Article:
Subic seeks option to Kalangitan landfill closure

E.H. Edejer - Philstar.com
Subic seeks option to Kalangitan landfill closure
The Kalangitan landfill in Capas, Tarlac, whose planned closure is raising a stink among local government units, business locators and health establishments.

SUBIC BAY FREEPORT, Philippines — With the planned closure this October of its waste depository in Capas, Tarlac, the Subic Bay Metropolitan Authority (SBMA) is now looking for options on how to dispose of tons and tons of garbage generated daily by industrial and commercial establishments here. 

Amethya dela Llana, manager of the SBMA Ecology Center, said the scheduled closure of the Kalangitan sanitary landfill facility (SLF) this October will dramatically impact business operations here, as well as the well-maintained natural environment that boosts a thriving local tourism industry.

“It will be a huge problem, not only for locators, but also for the entire Subic Bay Freeport Zone, including residents, the SBMA, and other government offices as well,” Dela Llana said on Tuesday.

“We produce about 60 tons of garbage per day, so you can just imagine how these will pile up when there’s no place for disposal,” she added.

The Kalangitan landfill, which is operated by the Metro Clark Waste Management Corporation (MCWMC), takes in some one million tons of wastes for processing each year. The wastes come from special economic zones like Subic and Clark free ports, parts of Metro Manila, as well as hundreds of local government units in Central and Northern Luzon: 32 LGUs in Pangasinan, 24 in Nueva Ecija, 16 in Pampanga, 12 in Bulacan, eight in Zambales, and six each in Bataan and Benguet.

MCWMC also processes hospital and toxic wastes at Kalangitan for thousands of hospitals in the surrounding communities.

However, the Bases Conversion and Development Agency (BCDA) and its subsidiary Clark Development Corporation (CDC), said they won’t renew the 25-year service contract of MCWMC for the operation of Kalangitan when it expires this coming October.

“We will have to look for an alternative,” said Dela Llana. “The SBMA is exploring different options right now, including looking at alternative service providers. Nevertheless, we expect Metro Clark to look for another landfill if, indeed, Kalangitan shall be closed in October.”

“At the moment, we leave it to Metro Clark to look for a solution,” she added.

SBMA Ecology Center figures show that Subic’s industrial and commercial establishments, as well as residential units produce approximately 1,650 to 1,690 tons of waste in a month. While 42% of Subic’s wastes is recycled by accredited scrap haulers, most, or a total of 58%, go to the Kalangitan landfill for processing and disposal.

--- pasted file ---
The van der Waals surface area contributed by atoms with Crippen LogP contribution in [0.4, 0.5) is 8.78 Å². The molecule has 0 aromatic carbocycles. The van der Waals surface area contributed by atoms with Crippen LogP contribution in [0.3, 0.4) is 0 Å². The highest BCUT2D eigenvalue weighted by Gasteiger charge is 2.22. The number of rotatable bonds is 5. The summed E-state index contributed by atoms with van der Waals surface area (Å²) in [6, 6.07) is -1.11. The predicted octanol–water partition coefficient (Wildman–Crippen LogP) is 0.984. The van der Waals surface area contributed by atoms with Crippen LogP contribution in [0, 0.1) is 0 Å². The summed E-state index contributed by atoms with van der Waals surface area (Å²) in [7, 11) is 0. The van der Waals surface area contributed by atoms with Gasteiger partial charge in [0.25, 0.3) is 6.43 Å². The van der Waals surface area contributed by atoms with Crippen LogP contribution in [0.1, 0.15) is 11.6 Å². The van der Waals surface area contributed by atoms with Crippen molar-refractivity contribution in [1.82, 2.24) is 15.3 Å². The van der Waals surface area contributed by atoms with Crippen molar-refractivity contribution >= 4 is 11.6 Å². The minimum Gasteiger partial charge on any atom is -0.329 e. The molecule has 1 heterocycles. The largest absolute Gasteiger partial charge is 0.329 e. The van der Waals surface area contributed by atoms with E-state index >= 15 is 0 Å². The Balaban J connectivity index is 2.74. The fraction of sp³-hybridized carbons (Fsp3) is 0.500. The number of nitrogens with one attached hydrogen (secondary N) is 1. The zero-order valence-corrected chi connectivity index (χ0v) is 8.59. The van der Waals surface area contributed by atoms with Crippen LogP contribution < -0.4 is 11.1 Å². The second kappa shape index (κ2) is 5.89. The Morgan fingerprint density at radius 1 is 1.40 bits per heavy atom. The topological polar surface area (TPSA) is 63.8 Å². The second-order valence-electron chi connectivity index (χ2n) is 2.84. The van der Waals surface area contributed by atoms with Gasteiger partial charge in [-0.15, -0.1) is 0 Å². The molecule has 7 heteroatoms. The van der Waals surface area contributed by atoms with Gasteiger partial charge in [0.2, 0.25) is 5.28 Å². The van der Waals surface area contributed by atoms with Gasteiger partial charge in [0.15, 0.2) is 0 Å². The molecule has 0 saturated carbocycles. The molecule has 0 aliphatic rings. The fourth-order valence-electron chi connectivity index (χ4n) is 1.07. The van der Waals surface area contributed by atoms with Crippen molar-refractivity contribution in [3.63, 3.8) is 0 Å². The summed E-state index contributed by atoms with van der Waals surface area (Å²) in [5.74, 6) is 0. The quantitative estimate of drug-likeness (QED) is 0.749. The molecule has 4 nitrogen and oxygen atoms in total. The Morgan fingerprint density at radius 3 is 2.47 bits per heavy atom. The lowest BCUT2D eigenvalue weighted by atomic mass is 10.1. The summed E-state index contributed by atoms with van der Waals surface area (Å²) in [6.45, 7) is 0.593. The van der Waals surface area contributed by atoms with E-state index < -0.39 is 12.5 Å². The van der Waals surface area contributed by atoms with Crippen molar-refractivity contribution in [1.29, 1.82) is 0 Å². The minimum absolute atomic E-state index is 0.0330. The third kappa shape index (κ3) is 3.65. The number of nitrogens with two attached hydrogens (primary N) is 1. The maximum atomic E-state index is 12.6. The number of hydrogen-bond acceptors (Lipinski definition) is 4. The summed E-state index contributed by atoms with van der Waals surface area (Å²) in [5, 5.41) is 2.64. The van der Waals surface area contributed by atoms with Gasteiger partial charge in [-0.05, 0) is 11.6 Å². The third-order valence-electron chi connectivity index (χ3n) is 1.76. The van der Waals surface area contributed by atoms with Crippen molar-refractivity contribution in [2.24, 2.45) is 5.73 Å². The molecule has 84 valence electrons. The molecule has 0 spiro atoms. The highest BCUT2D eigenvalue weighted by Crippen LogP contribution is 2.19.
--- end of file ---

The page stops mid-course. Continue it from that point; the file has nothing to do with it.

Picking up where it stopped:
The SBMA, Dela Llana said, used to operate its own sanitary landfill starting in 2000 until 2009. It was closed down upon reaching its maximum capacity.

The SBMA had since contracted out waste disposal services and MCWMC had been its service provider for four years now, Dela Llana added.

The impending closure of the Kalangitan SLF had also raised concern among LGUs, leading them to petition Environment Secretary Ma. Antonia Yulo-Loyzaga last April to extend landfill operations in Kalangitan.

Pointing out the critical role of Kalangitan landfill in the health and environmental sustainability of local communities, 104 LGUs using the SLF urged the Department of Environment and Natural Resources “to defer its closure and maintain the landfill’s operations while seeking sustainable, long-term solutions to meet the current and future waste management needs of our region.” 

“The closure of this facility threatens to precipitate literally overnight, a severe waste management crisis affecting millions of people,” the LGUs warned. “We are alarmed by the absence of comparable alternatives, as other facilities are either not fully capacitated, non-compliant with RA 9003, too small, or financially unfeasible for our local government budgets,” they added.
Handlers of hospital and toxic wastes, among them the Clark Sanitation Services, also cautioned last Friday against a “major health crisis” should the planned landfill closure materialize.

vuukle comment



  • Latest
  • Trending
Are you sure you want to log out?

Philstar.com is one of the most vibrant, opinionated, discerning communities of readers on cyberspace. With your meaningful insights, help shape the stories that can shape the country. Sign up now!

Get Updated:

Signup for the News Round now

or sign in with